At a ceremony on 31 July 1954, at which the Minister of Education Mr. Schütz was also present, the reconstructed Schloss, which had been severely damage during the war, was inaugurated as the main building of the University.
The Schloss during the grand opening of the banquet hall on 31 July 1954
(University archive, inv. 68 no. 98)
1956 to late-1960s
After most of the war rubble was removed, a busy phase of construction began. Starting in 1956, a number of new buildings were added to the University, e.g. the Centre of Natural Sciences on Coesfelder Kreuz, the auditorium on Hindenburgplatz, the buildings housing the Faculty of Economics and the Faculty of Catholic Theology, the dining hall and several student halls of residence. In the winter semester 1960/61, the number of students exceeded 10,000 for the first time. Ten years later, the student enrolment numbers increased to more than 20,000. This made the University of Münster a so-called “mass university”. Construction efforts were intensified again in the mid-1960s with the expansion of the Medical Facilities, the Centre of Natural Sciences and the new University Library. The additions also included a number of new service buildings.
The former state curatorial administration and academic self-administration operating under the Rector were consolidated into a uniform university administration. The new university constitution established departmental faculties.
Oswald von Fürstenberg was the University’s last curator and subsequently its first Head of Administration
The “Münster department” at the Westfalen-Lippe Teacher Training College was integrated into the University of Münster. The University celebrated its 200th anniversary. Numerous events were held to commemorate the occasion.
A visit by the German Federal President Karl Carstens during the 200th anniversary commemoration; in the background, University Rector Prof. Dr. Müller-Warmuth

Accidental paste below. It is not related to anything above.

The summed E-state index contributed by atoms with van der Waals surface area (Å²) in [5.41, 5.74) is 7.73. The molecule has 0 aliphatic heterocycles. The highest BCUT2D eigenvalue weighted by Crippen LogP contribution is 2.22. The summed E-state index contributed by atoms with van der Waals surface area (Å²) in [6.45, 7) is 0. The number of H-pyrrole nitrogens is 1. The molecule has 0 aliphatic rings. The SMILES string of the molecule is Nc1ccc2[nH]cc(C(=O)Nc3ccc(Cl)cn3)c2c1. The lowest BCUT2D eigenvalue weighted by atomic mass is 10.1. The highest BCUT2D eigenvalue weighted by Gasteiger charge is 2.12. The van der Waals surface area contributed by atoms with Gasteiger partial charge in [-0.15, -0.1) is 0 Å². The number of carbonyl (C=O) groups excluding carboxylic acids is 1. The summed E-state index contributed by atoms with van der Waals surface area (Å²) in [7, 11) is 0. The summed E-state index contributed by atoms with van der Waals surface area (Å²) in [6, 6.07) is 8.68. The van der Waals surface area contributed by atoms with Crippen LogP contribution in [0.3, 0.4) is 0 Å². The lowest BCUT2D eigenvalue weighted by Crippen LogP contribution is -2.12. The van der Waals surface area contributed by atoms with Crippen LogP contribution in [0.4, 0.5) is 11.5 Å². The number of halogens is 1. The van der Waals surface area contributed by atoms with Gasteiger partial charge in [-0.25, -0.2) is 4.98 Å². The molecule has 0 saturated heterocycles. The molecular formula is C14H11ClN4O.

(University archive, inv. 68 no. 658)
The new University Hospital Münster (Zentralklinikum) commenced operations.
Hospital ward towers of the University Hospital Münster (University archive, inv. 68 no. 563)
1988 bis 1999
More than 45,000 students were enrolled at the University of Münster in the winter semester 1988/89 and between 1996 and 1999.
H1 in the auditorium on Hindenburgplatz, ca. 1980, taken by Egbert Heinrichs for a 1980 photo competition
(University archive, inv. 68 no. 1281)
The Faculty of Medicine underwent extensive reorganisation. The Medical Facilities were converted to independent institutions under public law.
The University constitution of 1985 was replaced by a new constitution which granted more authority to the Rectorate.
The “Münster department” of the University of Music Detmold was integrated into the University of Münster as Faculty 15 (College of Music).
With the enactment of the North Rhine-Westphalian Higher Education Autonomy Act (NRW Hochschulfreiheitsgesetz) on 1 January 2007, the University of Münster became an independent statutory body under public law. A University Council was established to oversee central tasks and responsibilities, such as electing members to the Rectorate and approving the Economic and Development Plan.